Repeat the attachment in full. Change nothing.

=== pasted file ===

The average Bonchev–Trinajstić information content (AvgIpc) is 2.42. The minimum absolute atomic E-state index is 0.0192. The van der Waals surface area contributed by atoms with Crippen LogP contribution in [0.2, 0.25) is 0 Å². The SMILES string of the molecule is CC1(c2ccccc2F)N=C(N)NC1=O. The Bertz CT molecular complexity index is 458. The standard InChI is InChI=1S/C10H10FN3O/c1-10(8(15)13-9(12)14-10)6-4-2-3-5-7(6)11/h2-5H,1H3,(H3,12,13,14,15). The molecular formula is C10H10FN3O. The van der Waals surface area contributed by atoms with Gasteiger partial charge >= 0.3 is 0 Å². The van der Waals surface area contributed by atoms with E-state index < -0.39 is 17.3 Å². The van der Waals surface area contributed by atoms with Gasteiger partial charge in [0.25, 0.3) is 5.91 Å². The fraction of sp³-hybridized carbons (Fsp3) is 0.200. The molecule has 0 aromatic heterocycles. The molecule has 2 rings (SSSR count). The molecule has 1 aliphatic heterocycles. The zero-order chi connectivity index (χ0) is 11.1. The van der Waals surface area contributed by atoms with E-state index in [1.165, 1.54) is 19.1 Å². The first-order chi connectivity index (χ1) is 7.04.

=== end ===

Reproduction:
The average Bonchev–Trinajstić information content (AvgIpc) is 2.42. The minimum absolute atomic E-state index is 0.0192. The van der Waals surface area contributed by atoms with Crippen LogP contribution in [0.2, 0.25) is 0 Å². The SMILES string of the molecule is CC1(c2ccccc2F)N=C(N)NC1=O. The Bertz CT molecular complexity index is 458. The standard InChI is InChI=1S/C10H10FN3O/c1-10(8(15)13-9(12)14-10)6-4-2-3-5-7(6)11/h2-5H,1H3,(H3,12,13,14,15). The molecular formula is C10H10FN3O. The van der Waals surface area contributed by atoms with Gasteiger partial charge >= 0.3 is 0 Å². The van der Waals surface area contributed by atoms with E-state index < -0.39 is 17.3 Å². The van der Waals surface area contributed by atoms with Gasteiger partial charge in [0.25, 0.3) is 5.91 Å². The fraction of sp³-hybridized carbons (Fsp3) is 0.200. The molecule has 0 aromatic heterocycles. The molecule has 2 rings (SSSR count). The molecule has 1 aliphatic heterocycles. The zero-order chi connectivity index (χ0) is 11.1. The van der Waals surface area contributed by atoms with E-state index in [1.165, 1.54) is 19.1 Å². The first-order chi connectivity index (χ1) is 7.04.